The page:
Similar stories prompted the National Young Farmers’ Coalition, a new group that has grown out of the Hudson Valley in New York, to survey more than 1,000 young farmers nationwide in an effort to identify the pitfalls that are keeping a new generation of Americans from going into agriculture.

“Everyone wants young farmers to succeed — we all know that,” said Lindsey Lusher Shute, who oversaw the survey. “But no one was addressing this big elephant in the room, which was capital and land access.”

Native Business Owners Testify Before Congress; Reservation Populations Growing, Access to Capital Difficult

South Dakota Public Broadcasting, sdpb.org | From the Dakota Digest | November 17, 2011

The issue of economic development in Indian Country took center stage in front of the United States Senate Banking Committee late last week. Senators heard testimony from Native American business leaders about which measures are needed to spur economic development in some of the nation's poorest areas. On today's Dakota Digest SDPB's Charles Michael Ray speaks with a successful Native American business owner who testified before congress. 

For decades there's been an exodus from small towns and rural areas in South Dakota.  But South Dakota's Indian Country is bucking that trend.   Reservations are the only place in the state where the rural population is actually growing.   Mark Tilsen says this growth should be seen as a positive. Read more about Native Business Owners Testify Before Congress; Reservation Populations Growing, Access to Capital Difficult

Future Farmers Look Ahead

The New York Times | By Motoko Rich | November 11, 2011

Peter W. Stevenson for The New York Times

Austin Lee, center, with other members of F.F.A., previously the Future Farmers of America, at their annual convention.More Photos »

INDIANAPOLIS — Gamaliel Rizzo grew up in a brownstone apartment in Brooklyn and is studying to become a doctor. Still, he spent his high school years learning how to raise chinchillas, goats and alpaca and growing radishes, sunflowers and cilantro. He even worked on a dairy farm in the summer, all as a member of the Future Farmers of America.

Although the nation has shifted ever further from its agrarian roots, the organization is thriving. Begun 83 years ago and now known simply as the F.F.A., it is the largest vocational student group in the country, with more than half a million members and still growing. Read more about Future Farmers Look Ahead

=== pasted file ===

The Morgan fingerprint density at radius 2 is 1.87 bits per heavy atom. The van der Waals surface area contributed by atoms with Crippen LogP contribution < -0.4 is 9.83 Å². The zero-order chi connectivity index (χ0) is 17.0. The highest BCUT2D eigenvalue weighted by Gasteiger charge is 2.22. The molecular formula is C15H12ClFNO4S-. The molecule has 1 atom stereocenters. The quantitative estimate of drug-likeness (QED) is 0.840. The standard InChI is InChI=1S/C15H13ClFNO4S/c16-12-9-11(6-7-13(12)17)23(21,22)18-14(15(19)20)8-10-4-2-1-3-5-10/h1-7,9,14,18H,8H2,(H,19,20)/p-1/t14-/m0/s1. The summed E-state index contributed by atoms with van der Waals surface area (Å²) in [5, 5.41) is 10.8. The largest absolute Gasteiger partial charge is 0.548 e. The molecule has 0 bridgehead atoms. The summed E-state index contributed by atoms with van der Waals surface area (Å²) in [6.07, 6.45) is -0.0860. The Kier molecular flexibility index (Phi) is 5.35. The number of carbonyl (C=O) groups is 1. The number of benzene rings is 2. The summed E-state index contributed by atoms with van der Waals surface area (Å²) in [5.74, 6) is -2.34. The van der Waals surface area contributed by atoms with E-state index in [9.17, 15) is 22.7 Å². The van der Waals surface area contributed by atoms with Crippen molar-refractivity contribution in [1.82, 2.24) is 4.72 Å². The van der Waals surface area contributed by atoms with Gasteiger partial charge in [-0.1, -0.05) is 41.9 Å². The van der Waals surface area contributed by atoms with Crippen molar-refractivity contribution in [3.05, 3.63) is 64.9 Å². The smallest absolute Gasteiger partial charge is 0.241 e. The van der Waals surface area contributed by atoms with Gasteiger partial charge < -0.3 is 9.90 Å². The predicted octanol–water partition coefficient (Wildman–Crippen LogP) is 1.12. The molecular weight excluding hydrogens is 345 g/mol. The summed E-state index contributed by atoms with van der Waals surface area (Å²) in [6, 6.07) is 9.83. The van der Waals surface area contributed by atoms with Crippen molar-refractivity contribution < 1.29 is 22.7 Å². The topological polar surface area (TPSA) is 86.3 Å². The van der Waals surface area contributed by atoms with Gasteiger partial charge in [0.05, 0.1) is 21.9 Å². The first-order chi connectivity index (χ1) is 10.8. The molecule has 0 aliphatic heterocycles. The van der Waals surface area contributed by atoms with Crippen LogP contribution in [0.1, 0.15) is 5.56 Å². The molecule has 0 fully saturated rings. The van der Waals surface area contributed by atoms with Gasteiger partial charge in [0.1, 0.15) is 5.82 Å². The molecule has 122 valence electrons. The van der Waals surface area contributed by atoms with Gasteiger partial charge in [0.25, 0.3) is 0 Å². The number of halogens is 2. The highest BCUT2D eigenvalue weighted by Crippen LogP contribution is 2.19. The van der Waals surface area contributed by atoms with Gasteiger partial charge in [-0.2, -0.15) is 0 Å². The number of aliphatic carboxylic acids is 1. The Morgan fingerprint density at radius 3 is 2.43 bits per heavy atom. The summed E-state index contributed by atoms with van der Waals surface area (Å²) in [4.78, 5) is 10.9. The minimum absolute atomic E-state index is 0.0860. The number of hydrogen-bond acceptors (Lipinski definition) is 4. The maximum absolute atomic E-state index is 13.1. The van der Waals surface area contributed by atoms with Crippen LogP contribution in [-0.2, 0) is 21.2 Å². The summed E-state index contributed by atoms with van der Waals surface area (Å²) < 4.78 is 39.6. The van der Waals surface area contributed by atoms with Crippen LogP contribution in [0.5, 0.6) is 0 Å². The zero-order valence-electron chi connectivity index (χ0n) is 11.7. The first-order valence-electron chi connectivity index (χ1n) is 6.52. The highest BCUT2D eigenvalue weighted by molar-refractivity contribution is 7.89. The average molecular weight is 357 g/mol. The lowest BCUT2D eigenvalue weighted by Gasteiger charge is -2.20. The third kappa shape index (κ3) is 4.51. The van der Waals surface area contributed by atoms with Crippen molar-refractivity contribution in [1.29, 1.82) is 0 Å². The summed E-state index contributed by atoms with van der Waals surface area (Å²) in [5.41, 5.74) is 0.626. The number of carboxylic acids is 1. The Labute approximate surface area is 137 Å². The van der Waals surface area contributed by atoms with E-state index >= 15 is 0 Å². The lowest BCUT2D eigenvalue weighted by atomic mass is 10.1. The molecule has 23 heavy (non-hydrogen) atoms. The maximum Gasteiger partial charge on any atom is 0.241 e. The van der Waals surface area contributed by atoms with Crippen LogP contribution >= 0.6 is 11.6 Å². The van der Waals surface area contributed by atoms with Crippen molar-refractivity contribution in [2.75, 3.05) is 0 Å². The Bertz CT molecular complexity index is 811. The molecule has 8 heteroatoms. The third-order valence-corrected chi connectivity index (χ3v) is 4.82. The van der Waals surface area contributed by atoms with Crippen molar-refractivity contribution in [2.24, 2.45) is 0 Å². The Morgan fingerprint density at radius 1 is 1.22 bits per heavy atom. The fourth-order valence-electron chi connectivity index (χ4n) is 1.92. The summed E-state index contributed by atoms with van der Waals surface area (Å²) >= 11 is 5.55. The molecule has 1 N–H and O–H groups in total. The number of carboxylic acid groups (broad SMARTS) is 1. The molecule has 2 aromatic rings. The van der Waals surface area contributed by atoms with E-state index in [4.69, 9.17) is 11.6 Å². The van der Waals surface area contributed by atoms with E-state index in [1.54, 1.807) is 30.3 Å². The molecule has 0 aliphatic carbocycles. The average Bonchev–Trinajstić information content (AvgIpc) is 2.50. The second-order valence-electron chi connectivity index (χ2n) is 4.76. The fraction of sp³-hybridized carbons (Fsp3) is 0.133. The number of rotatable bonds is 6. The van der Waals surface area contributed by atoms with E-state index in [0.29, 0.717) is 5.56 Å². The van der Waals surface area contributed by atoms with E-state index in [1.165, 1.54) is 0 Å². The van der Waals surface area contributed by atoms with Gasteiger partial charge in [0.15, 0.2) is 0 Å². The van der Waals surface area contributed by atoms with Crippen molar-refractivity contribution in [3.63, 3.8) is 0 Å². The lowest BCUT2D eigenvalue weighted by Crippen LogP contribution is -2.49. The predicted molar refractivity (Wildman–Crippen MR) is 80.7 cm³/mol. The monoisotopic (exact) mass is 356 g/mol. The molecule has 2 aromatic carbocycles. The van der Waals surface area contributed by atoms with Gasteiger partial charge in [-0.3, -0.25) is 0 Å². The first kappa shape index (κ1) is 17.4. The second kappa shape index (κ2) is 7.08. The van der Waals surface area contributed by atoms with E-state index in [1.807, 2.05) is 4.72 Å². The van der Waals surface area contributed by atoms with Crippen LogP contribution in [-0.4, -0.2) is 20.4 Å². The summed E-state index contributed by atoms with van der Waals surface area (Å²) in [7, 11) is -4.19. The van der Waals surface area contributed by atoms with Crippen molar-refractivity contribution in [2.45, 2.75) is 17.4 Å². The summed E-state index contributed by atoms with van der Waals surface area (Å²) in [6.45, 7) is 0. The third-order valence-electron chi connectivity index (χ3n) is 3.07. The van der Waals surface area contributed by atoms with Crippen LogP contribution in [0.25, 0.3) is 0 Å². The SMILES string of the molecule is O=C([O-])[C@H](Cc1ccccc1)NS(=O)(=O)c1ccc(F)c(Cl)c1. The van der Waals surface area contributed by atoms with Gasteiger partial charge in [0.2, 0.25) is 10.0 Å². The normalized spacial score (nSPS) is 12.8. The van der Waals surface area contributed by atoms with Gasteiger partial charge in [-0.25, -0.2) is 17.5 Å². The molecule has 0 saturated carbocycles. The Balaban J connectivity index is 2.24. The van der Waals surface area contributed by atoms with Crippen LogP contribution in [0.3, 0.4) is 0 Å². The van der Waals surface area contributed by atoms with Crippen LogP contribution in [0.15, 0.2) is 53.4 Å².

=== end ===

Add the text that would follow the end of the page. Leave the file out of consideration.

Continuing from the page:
Rural Kansas school district outperforming students around the world

KSNT.com | Accessed on November 2, 2011

Schools across the country spend thousands every year to motivate their students to perform well on tests, but one Kansas school district is proving less really is more.

According to The Global Report Card, the Waconda School District has the nation's second highest math test scores and 18th highest reading test scores. Its students are also outperforming 90 percent of students in America and 20 other developed nations. Read more about Rural Kansas school district outperforming students around the world

FCC approves rural broadband push

USA Today | By Scott Martin | October 28, 2011

Federal regulators on Thursday approved a sweeping overhaul of the nation's $8 billion fund that subsidizes phone service — instead targeting money to finance the spread of high-speed Internet to an estimated 18 million Americans who don't have it.

The FCC voted 4-0 on the makeover of the Universal Service Fund, which helps provide phone service to rural America and to those with low incomes. Regulators approved the new Connect America Fund in a bid to boost U.S. broadband to rural America. The FCC also started a new Mobility Fund to build out mobile broadband.

"We are taking a system designed for the Alexander Graham Bell era of rotary telephones and modernizing it for the era of Steve Jobs and the Internet future he imagined," said FCC Chairman Julius Genachowski.

The changes mark the biggest transformation of telecommunications policy under the Obama administration.

Connect America, part of the larger $8 billion fund, has an annual $4.5 billion for the next six years. Money for the plan will continue to flow from a surcharge to consumers and businesses seen on monthly phone bills. Those subsidies will be redirected to build out and operate new high-speed Internet in places that carriers consider too underpopulated or financially unrewarding for corporate investments.

The funding switch is expected to bring high-speed Internet to the 6% of the population that has been saddled with slow or no Internet and is losing ground economically and academically as high-speed Internet have-nots. "This is definitely a step forward," IDC analyst Matt Davis says. "It will go a long way toward solving the digital divide in the United States." Read more about FCC approves rural broadband push

Dr. Don: The life of a small-town druggist.

The New Yorker | By Peter Hessler, Illustration by Ben Katchor | September 26, 2011